Title：Molecular Engineering of WMD (Weapons of Microbial Destruction): deimmunizing a big antibiotic to treat fatal infections by MRSA super bugs.
Speaker：Dr. Karl Griswold, Associate Professor, Thayer School of Engineering, Dartmouth College.
Time: 10:00 a.m. Wednesday, March 17th , 2016
Place: Room 412, Building 5, School of Pharmacy
Host : Professor Jianwei Zhu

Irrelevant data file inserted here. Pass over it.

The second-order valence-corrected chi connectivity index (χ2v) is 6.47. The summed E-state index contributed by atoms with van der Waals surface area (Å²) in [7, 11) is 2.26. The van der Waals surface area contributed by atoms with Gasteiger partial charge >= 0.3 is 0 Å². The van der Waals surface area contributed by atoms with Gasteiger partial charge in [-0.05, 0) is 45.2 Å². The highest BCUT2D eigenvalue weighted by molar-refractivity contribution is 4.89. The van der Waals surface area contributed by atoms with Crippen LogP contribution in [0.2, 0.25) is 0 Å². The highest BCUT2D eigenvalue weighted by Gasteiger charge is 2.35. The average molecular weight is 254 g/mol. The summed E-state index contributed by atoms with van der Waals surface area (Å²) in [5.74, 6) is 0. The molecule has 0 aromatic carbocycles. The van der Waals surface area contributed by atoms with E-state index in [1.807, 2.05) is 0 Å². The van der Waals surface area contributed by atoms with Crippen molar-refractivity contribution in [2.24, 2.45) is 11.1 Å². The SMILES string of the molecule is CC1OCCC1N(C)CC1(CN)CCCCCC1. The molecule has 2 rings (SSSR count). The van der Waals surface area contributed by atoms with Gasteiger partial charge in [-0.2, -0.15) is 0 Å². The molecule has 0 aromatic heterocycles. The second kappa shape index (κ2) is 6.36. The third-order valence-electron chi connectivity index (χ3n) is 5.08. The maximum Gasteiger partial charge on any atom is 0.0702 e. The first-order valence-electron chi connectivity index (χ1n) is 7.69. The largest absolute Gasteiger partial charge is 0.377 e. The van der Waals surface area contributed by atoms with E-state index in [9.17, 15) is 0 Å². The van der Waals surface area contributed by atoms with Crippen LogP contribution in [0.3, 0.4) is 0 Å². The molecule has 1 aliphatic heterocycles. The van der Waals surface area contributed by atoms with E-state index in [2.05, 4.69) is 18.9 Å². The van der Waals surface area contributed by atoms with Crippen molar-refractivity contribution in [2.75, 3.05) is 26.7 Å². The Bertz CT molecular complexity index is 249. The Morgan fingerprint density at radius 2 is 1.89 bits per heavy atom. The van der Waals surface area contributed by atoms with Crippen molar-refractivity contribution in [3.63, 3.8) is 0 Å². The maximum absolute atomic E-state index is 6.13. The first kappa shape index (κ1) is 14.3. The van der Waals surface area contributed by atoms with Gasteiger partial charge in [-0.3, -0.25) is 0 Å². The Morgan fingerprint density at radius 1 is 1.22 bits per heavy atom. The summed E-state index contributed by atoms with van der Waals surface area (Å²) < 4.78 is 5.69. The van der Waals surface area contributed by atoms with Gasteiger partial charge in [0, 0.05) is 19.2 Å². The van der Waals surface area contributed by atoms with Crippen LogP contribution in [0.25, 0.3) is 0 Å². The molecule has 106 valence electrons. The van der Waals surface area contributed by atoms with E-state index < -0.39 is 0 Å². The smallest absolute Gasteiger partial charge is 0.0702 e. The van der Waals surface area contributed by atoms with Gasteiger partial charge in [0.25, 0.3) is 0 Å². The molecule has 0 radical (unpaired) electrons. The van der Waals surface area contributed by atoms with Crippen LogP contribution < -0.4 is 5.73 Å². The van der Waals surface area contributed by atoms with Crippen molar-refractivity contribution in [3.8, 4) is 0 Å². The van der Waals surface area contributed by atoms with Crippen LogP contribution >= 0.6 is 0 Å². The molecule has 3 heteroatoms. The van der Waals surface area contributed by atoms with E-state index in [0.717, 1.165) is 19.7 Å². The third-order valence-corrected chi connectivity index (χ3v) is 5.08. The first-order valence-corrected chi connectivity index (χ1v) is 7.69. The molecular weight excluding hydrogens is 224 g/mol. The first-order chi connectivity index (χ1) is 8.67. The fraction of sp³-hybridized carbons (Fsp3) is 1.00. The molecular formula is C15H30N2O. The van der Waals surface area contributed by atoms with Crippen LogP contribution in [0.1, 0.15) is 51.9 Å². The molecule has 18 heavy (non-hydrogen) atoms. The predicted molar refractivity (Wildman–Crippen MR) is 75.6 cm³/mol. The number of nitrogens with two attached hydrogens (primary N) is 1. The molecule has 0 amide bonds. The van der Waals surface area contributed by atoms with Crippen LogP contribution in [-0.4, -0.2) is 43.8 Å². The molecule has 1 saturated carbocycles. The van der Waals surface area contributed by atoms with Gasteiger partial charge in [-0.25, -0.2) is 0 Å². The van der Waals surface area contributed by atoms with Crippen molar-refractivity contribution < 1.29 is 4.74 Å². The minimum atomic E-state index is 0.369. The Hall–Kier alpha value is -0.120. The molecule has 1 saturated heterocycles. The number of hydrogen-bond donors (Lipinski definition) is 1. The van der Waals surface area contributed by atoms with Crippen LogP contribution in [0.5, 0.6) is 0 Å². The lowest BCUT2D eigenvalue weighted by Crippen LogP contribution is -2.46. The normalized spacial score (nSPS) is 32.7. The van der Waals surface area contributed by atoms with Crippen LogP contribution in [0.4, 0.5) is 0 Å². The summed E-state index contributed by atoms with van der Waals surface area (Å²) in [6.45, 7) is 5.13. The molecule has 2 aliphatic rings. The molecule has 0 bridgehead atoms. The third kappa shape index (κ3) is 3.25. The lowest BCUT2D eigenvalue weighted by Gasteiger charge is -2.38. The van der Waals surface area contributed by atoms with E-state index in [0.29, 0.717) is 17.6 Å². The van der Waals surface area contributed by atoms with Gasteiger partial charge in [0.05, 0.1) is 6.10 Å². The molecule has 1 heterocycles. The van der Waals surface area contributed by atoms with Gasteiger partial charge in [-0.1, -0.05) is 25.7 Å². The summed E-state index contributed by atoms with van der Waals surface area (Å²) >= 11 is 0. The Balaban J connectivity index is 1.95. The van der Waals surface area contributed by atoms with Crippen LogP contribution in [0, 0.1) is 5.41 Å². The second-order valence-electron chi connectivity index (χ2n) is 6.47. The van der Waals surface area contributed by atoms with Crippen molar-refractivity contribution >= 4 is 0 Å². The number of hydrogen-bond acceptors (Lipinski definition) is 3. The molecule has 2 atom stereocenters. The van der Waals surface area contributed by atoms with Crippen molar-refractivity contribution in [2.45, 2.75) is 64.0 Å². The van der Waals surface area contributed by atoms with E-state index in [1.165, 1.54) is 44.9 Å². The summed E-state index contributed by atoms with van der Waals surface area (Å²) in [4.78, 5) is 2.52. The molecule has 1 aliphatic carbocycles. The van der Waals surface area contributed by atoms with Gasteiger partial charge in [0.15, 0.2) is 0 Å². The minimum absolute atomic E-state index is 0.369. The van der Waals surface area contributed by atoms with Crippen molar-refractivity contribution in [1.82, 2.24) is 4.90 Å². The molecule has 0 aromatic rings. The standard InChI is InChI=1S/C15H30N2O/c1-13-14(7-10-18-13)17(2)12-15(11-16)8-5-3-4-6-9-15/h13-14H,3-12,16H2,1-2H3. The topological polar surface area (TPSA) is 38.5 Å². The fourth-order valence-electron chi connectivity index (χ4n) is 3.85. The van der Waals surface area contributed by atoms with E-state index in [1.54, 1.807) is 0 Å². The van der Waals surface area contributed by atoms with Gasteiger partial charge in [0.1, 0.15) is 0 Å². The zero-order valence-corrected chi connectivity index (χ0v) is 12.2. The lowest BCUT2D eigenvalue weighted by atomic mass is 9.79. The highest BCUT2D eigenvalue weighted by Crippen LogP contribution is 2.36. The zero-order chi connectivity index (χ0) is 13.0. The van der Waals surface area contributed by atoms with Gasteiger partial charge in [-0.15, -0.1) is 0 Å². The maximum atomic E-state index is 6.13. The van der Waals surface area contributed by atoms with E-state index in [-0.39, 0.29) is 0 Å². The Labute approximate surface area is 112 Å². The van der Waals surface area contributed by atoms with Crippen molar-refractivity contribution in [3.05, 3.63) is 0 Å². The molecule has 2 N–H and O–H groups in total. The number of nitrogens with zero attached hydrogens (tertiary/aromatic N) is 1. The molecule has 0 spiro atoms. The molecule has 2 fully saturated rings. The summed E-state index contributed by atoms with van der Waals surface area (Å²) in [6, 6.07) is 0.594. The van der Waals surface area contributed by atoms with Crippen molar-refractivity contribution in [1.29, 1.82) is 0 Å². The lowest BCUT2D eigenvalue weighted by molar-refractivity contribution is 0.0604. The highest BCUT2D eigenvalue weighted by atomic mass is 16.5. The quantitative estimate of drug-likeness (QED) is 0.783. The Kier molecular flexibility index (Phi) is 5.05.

Lecture abstracts：Multidrug-resistant Staphylococcus aureus (MRSA) is a deadly pathogen that is responsible for nearly half of all US deaths associated with drug-resistant bacteria. Given the weak pipeline of antibiotics under development, there is a critical need for new therapeutic options to combat this threat to public health. Lysostaphin is an antibacterial enzyme with extraordinary potency against MRSA both in vitro and in vivo. Since it can be fully degraded in nature, lysostaphin will not contribute to the spread of antibiotic resistance through bioaccumulation effects. Despite its promising therapeutic properties, lysostaphin has been found to be highly immunogenic in animals, including human subjects. These undesirable immune reactions run the risk of undermining the enzyme’s efficacy and even threatening patients’ safety. To conquer this barrier, Prof. Karl Griswold and his co-workers at Dartmouth College (Hanover, NH) designed and developed lysostaphin variants that retain the wild type enzyme’s anti-MRSA potency, exhibit reduced immunogenicity in cellular immunoassays, and significantly reduced anti-drug antibody responses following administration to mice bearing humanized immune systems. They have shown that wild-type lysostaphin rescues humanized mice from an initial infection by a MRSA clinical isolate, but it fails to treat subsequent recurrent infections that are coincident with escalating anti-drug antibody titers. In contrast, the deimmunized lysostaphin variant successfully rescued mice from multiple recurrent MRSA challenges. This work provides the first controlled demonstration that depletion of T cell epitopes from a biotherapeutic agent results in enhanced efficacy in an immune competent disease model. Thus, their broadly applicable protein design and deimmunizaiton tools may facilitate safer translation of the rising tide of biologics in the development pipeline.